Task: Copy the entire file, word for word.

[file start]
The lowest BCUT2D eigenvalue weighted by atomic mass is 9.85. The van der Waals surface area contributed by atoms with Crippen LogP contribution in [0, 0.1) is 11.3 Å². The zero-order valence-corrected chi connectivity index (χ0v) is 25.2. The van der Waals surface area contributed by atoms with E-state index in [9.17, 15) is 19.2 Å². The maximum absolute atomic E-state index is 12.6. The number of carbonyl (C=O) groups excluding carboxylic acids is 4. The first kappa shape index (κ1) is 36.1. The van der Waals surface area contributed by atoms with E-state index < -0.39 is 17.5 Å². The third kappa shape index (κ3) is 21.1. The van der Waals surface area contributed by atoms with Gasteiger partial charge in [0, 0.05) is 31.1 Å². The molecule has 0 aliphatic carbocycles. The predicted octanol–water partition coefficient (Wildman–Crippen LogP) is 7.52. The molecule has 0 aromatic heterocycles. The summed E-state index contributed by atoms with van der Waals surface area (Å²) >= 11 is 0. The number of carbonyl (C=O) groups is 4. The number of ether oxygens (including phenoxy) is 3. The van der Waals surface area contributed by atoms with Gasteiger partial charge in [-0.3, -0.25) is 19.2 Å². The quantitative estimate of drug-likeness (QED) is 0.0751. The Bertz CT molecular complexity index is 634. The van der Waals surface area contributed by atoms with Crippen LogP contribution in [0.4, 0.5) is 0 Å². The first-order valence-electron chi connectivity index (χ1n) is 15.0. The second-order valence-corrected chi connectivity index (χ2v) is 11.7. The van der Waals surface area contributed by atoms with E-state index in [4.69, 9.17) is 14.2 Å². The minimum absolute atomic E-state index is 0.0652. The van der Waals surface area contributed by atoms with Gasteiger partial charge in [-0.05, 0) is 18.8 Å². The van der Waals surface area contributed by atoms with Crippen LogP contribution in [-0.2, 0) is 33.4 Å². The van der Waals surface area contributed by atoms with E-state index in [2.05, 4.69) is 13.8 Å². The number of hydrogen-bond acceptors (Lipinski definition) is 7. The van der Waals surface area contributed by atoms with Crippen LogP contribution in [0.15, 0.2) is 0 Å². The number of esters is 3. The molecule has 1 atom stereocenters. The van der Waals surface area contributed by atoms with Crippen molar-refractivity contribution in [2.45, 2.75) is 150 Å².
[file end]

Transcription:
The lowest BCUT2D eigenvalue weighted by atomic mass is 9.85. The van der Waals surface area contributed by atoms with Crippen LogP contribution in [0, 0.1) is 11.3 Å². The zero-order valence-corrected chi connectivity index (χ0v) is 25.2. The van der Waals surface area contributed by atoms with E-state index in [9.17, 15) is 19.2 Å². The maximum absolute atomic E-state index is 12.6. The number of carbonyl (C=O) groups excluding carboxylic acids is 4. The first kappa shape index (κ1) is 36.1. The van der Waals surface area contributed by atoms with E-state index < -0.39 is 17.5 Å². The third kappa shape index (κ3) is 21.1. The van der Waals surface area contributed by atoms with Gasteiger partial charge in [0, 0.05) is 31.1 Å². The molecule has 0 aliphatic carbocycles. The predicted octanol–water partition coefficient (Wildman–Crippen LogP) is 7.52. The molecule has 0 aromatic heterocycles. The summed E-state index contributed by atoms with van der Waals surface area (Å²) >= 11 is 0. The number of carbonyl (C=O) groups is 4. The number of ether oxygens (including phenoxy) is 3. The van der Waals surface area contributed by atoms with Gasteiger partial charge in [-0.3, -0.25) is 19.2 Å². The quantitative estimate of drug-likeness (QED) is 0.0751. The Bertz CT molecular complexity index is 634. The van der Waals surface area contributed by atoms with Crippen LogP contribution in [0.4, 0.5) is 0 Å². The first-order valence-electron chi connectivity index (χ1n) is 15.0. The second-order valence-corrected chi connectivity index (χ2v) is 11.7. The van der Waals surface area contributed by atoms with E-state index in [4.69, 9.17) is 14.2 Å². The minimum absolute atomic E-state index is 0.0652. The van der Waals surface area contributed by atoms with Gasteiger partial charge in [-0.05, 0) is 18.8 Å². The van der Waals surface area contributed by atoms with Crippen LogP contribution in [-0.2, 0) is 33.4 Å². The van der Waals surface area contributed by atoms with E-state index in [2.05, 4.69) is 13.8 Å². The number of hydrogen-bond acceptors (Lipinski definition) is 7. The van der Waals surface area contributed by atoms with Crippen LogP contribution in [0.15, 0.2) is 0 Å². The number of esters is 3. The molecule has 1 atom stereocenters. The van der Waals surface area contributed by atoms with Crippen molar-refractivity contribution in [2.45, 2.75) is 150 Å².